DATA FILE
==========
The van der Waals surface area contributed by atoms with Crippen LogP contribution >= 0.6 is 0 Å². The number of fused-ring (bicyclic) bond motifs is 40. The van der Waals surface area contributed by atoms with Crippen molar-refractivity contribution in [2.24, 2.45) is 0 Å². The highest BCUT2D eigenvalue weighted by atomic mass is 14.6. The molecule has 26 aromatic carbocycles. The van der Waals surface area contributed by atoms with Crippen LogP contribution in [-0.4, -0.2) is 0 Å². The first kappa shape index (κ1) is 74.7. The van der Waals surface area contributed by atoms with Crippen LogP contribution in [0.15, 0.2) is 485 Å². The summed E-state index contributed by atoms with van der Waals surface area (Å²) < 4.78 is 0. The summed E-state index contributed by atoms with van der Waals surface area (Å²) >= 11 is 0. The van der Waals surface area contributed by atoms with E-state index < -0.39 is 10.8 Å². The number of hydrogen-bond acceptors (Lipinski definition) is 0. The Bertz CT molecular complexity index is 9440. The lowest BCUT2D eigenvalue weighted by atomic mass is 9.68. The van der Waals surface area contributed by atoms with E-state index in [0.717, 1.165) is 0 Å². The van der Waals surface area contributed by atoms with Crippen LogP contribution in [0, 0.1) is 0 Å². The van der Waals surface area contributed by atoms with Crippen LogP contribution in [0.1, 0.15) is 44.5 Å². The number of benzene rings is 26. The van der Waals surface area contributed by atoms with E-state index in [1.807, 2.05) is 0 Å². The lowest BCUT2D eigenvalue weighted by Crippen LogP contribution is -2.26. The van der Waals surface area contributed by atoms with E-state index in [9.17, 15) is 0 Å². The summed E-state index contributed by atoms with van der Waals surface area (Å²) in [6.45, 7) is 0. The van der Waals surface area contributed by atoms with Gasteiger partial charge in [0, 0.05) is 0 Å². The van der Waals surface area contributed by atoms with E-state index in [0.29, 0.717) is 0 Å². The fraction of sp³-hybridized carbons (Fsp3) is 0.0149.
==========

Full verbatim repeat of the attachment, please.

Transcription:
The van der Waals surface area contributed by atoms with Crippen LogP contribution >= 0.6 is 0 Å². The number of fused-ring (bicyclic) bond motifs is 40. The van der Waals surface area contributed by atoms with Crippen molar-refractivity contribution in [2.24, 2.45) is 0 Å². The highest BCUT2D eigenvalue weighted by atomic mass is 14.6. The molecule has 26 aromatic carbocycles. The van der Waals surface area contributed by atoms with Crippen LogP contribution in [-0.4, -0.2) is 0 Å². The first kappa shape index (κ1) is 74.7. The van der Waals surface area contributed by atoms with Crippen LogP contribution in [0.15, 0.2) is 485 Å². The summed E-state index contributed by atoms with van der Waals surface area (Å²) < 4.78 is 0. The summed E-state index contributed by atoms with van der Waals surface area (Å²) >= 11 is 0. The van der Waals surface area contributed by atoms with E-state index < -0.39 is 10.8 Å². The number of hydrogen-bond acceptors (Lipinski definition) is 0. The Bertz CT molecular complexity index is 9440. The lowest BCUT2D eigenvalue weighted by atomic mass is 9.68. The van der Waals surface area contributed by atoms with E-state index in [0.717, 1.165) is 0 Å². The van der Waals surface area contributed by atoms with Crippen LogP contribution in [0, 0.1) is 0 Å². The van der Waals surface area contributed by atoms with Crippen LogP contribution in [0.1, 0.15) is 44.5 Å². The number of benzene rings is 26. The van der Waals surface area contributed by atoms with E-state index in [1.807, 2.05) is 0 Å². The lowest BCUT2D eigenvalue weighted by Crippen LogP contribution is -2.26. The van der Waals surface area contributed by atoms with E-state index in [9.17, 15) is 0 Å². The summed E-state index contributed by atoms with van der Waals surface area (Å²) in [6.45, 7) is 0. The van der Waals surface area contributed by atoms with Gasteiger partial charge in [0, 0.05) is 0 Å². The van der Waals surface area contributed by atoms with E-state index in [0.29, 0.717) is 0 Å². The fraction of sp³-hybridized carbons (Fsp3) is 0.0149.